2. Fresh Air: owning a dog (or other outside-going pets) is a push to get some outside time every day, along with some exercise and icebreaking interaction with other Fido-loving people at the park who will want to talk about their dogs.
  3. Stability: a pet’s love is unconditional and not prone to waver from day to day, and could end up being one of the most fulfilling and joyous long term relationships of your lifetime.

If you are not ready to commit to caring for a pet, fear not.  Your nearest no-kill animal shelter is most likely looking for volunteers to walk their dogs or play with their kitties on a daily/weekly/monthly basis – whatever you can fit in your schedule. Or, consider asking to pet-sit a friend’s friendly feline for a week to see if it’s something you might want to do long-term. In the meantime, you can peruse the myriad of fluffy cat memes (the internet is lousy with them) and smile. Just try to steer clear from the ‘Grumpy Cat’ memes.

Although our furry friends can provide several benefits to our mental health, if you think that you need more help in conquering anxiety or depression, you can contact us to make a counseling appointment or read about anxiety counseling or depression counseling on our dedicated pages. Looking for more tips to conquer anxiety and depression? You can read Minimize Anxiety and Depression by Living in the Now and The Simplest Way to Overcome Anxiety and Depression.

More on Oxytocin:

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Can You Talk Your Way into Anxiety?

Can You Talk Your Way into Anxiety?

Have you ever wondered if you can you talk your way into anxiety?

A study done by Dr. Amanda J. Rose at the University of Missouri in 2007 found that girls who repeatedly talked over problems with their friends were more apt to develop anxiety and depression.  Talking (and talking, and talking) about a problem with your girlfriends has been termed ‘co-rumination,’ which simply means ruminating over problems with your pals.  Interestingly, the study did not find the same results in males.

Of course, it’s healthy to bounce our issues off a good listener who has your back, but to dwell on an issue or problem over and over again with friends has shown to have negative consequences.  By excessively rehashing and over-analyzing a perceived issue, you run the risk of exacerbating the problem instead of finding the true relief you’re seeking.  And nowadays, with plenty of social networks and a cell phone with text and email capabilities attached to your hip, it’s super-easy to co-ruminate with your BFF 24/7.  Beware.  Though it may feel great to self-disclose and talk with someone who gets it, the obsessive venting can also reinforce, amplify and even trigger negative feelings about your situation.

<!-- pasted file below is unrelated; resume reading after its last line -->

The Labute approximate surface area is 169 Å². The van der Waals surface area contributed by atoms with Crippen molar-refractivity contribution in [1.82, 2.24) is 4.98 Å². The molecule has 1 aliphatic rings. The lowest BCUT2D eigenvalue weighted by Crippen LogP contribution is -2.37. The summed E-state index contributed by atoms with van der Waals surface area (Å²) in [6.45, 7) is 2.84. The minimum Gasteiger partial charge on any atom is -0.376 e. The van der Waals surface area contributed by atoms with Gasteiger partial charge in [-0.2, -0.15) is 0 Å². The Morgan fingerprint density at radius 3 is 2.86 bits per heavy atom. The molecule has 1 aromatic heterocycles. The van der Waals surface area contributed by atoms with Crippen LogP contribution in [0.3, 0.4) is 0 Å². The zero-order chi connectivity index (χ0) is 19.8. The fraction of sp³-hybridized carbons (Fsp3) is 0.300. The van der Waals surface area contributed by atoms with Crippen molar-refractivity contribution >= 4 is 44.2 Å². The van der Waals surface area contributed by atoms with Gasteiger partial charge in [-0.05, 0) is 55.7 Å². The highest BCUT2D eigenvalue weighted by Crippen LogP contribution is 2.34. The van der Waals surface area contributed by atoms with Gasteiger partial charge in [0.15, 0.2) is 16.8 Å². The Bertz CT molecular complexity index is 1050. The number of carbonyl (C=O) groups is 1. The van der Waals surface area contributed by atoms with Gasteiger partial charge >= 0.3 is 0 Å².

In the same study, researchers found that having a problem-solving focus to any conversation helped steer the person from wallowing in their troubles.  Instead of simply focusing on the negativity of the situation (like daily trash talking your ex-boyfriend or your soul-sucking job), set a time limit for yourself on how long you will talk about the problem and make an effort to garner specific advice from friends on how to handle the situation.  Focusing on the solution can help elevate your mind out of the quicksand of anxiety and into a space that allows you to see the light at the end of the tunnel. Of course, we can also help by providing you with information about anxiety counseling on our dedicated page or in person, if you are ready to make a counseling appointment.

For additional information about anxiety, you can check out How to Cope in Our Crazy World and Why You Should Understand Your Anxiety.